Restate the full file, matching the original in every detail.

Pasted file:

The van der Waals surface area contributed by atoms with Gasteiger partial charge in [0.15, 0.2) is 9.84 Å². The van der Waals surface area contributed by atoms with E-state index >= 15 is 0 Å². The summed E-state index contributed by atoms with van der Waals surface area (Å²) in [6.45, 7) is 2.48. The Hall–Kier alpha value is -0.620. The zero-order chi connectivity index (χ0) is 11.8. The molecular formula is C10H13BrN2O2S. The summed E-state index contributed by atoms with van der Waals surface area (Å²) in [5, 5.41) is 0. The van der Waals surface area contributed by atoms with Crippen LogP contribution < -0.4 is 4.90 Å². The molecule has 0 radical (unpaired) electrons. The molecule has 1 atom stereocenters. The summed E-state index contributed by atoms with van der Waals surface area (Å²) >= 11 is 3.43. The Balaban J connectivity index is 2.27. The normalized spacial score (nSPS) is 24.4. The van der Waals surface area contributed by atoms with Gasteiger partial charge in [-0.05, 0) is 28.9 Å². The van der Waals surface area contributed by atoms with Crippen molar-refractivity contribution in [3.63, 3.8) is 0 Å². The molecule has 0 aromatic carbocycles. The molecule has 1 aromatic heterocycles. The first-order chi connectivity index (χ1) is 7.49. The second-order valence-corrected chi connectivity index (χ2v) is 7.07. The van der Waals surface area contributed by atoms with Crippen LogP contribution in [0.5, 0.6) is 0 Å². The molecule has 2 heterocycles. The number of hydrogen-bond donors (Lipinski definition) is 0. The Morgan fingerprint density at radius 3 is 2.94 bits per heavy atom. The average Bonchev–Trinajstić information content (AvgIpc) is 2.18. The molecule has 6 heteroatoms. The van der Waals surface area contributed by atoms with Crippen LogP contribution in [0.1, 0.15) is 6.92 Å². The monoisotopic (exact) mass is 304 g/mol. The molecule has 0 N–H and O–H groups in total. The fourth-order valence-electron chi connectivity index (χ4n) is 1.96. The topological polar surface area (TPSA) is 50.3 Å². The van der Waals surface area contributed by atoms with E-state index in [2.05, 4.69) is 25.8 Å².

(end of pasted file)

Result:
The van der Waals surface area contributed by atoms with Gasteiger partial charge in [0.15, 0.2) is 9.84 Å². The van der Waals surface area contributed by atoms with E-state index >= 15 is 0 Å². The summed E-state index contributed by atoms with van der Waals surface area (Å²) in [6.45, 7) is 2.48. The Hall–Kier alpha value is -0.620. The zero-order chi connectivity index (χ0) is 11.8. The molecular formula is C10H13BrN2O2S. The summed E-state index contributed by atoms with van der Waals surface area (Å²) in [5, 5.41) is 0. The van der Waals surface area contributed by atoms with Crippen LogP contribution < -0.4 is 4.90 Å². The molecule has 0 radical (unpaired) electrons. The molecule has 1 atom stereocenters. The summed E-state index contributed by atoms with van der Waals surface area (Å²) >= 11 is 3.43. The Balaban J connectivity index is 2.27. The normalized spacial score (nSPS) is 24.4. The van der Waals surface area contributed by atoms with Gasteiger partial charge in [-0.05, 0) is 28.9 Å². The van der Waals surface area contributed by atoms with Crippen molar-refractivity contribution in [3.63, 3.8) is 0 Å². The molecule has 0 aromatic carbocycles. The molecule has 1 aromatic heterocycles. The first-order chi connectivity index (χ1) is 7.49. The second-order valence-corrected chi connectivity index (χ2v) is 7.07. The van der Waals surface area contributed by atoms with Crippen LogP contribution in [0.5, 0.6) is 0 Å². The molecule has 2 heterocycles. The number of hydrogen-bond donors (Lipinski definition) is 0. The Morgan fingerprint density at radius 3 is 2.94 bits per heavy atom. The average Bonchev–Trinajstić information content (AvgIpc) is 2.18. The molecule has 6 heteroatoms. The van der Waals surface area contributed by atoms with Crippen LogP contribution in [0.1, 0.15) is 6.92 Å². The monoisotopic (exact) mass is 304 g/mol. The molecule has 0 N–H and O–H groups in total. The fourth-order valence-electron chi connectivity index (χ4n) is 1.96. The topological polar surface area (TPSA) is 50.3 Å². The van der Waals surface area contributed by atoms with E-state index in [2.05, 4.69) is 25.8 Å².